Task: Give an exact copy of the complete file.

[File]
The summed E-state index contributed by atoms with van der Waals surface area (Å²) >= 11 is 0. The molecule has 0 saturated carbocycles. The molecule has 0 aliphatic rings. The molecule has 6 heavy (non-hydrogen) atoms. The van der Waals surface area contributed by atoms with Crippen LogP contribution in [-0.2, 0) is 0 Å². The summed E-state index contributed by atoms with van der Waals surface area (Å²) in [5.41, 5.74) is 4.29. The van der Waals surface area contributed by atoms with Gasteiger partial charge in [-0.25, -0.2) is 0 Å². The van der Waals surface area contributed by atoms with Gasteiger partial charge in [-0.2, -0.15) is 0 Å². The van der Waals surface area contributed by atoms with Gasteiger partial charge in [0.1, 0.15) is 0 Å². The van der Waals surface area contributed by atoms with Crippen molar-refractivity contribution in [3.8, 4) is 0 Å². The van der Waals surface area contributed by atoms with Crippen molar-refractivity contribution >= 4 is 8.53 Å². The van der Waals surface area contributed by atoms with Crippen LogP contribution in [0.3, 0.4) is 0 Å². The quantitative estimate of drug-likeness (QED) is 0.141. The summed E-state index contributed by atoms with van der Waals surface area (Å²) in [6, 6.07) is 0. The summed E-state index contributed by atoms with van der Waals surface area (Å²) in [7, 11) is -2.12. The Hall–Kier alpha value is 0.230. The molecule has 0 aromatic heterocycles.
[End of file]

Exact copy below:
The summed E-state index contributed by atoms with van der Waals surface area (Å²) >= 11 is 0. The molecule has 0 saturated carbocycles. The molecule has 0 aliphatic rings. The molecule has 6 heavy (non-hydrogen) atoms. The van der Waals surface area contributed by atoms with Crippen LogP contribution in [-0.2, 0) is 0 Å². The summed E-state index contributed by atoms with van der Waals surface area (Å²) in [5.41, 5.74) is 4.29. The van der Waals surface area contributed by atoms with Gasteiger partial charge in [-0.25, -0.2) is 0 Å². The van der Waals surface area contributed by atoms with Gasteiger partial charge in [-0.2, -0.15) is 0 Å². The van der Waals surface area contributed by atoms with Gasteiger partial charge in [0.1, 0.15) is 0 Å². The van der Waals surface area contributed by atoms with Crippen molar-refractivity contribution in [3.8, 4) is 0 Å². The van der Waals surface area contributed by atoms with Crippen molar-refractivity contribution >= 4 is 8.53 Å². The van der Waals surface area contributed by atoms with Crippen LogP contribution in [0.3, 0.4) is 0 Å². The quantitative estimate of drug-likeness (QED) is 0.141. The summed E-state index contributed by atoms with van der Waals surface area (Å²) in [6, 6.07) is 0. The summed E-state index contributed by atoms with van der Waals surface area (Å²) in [7, 11) is -2.12. The Hall–Kier alpha value is 0.230. The molecule has 0 aromatic heterocycles.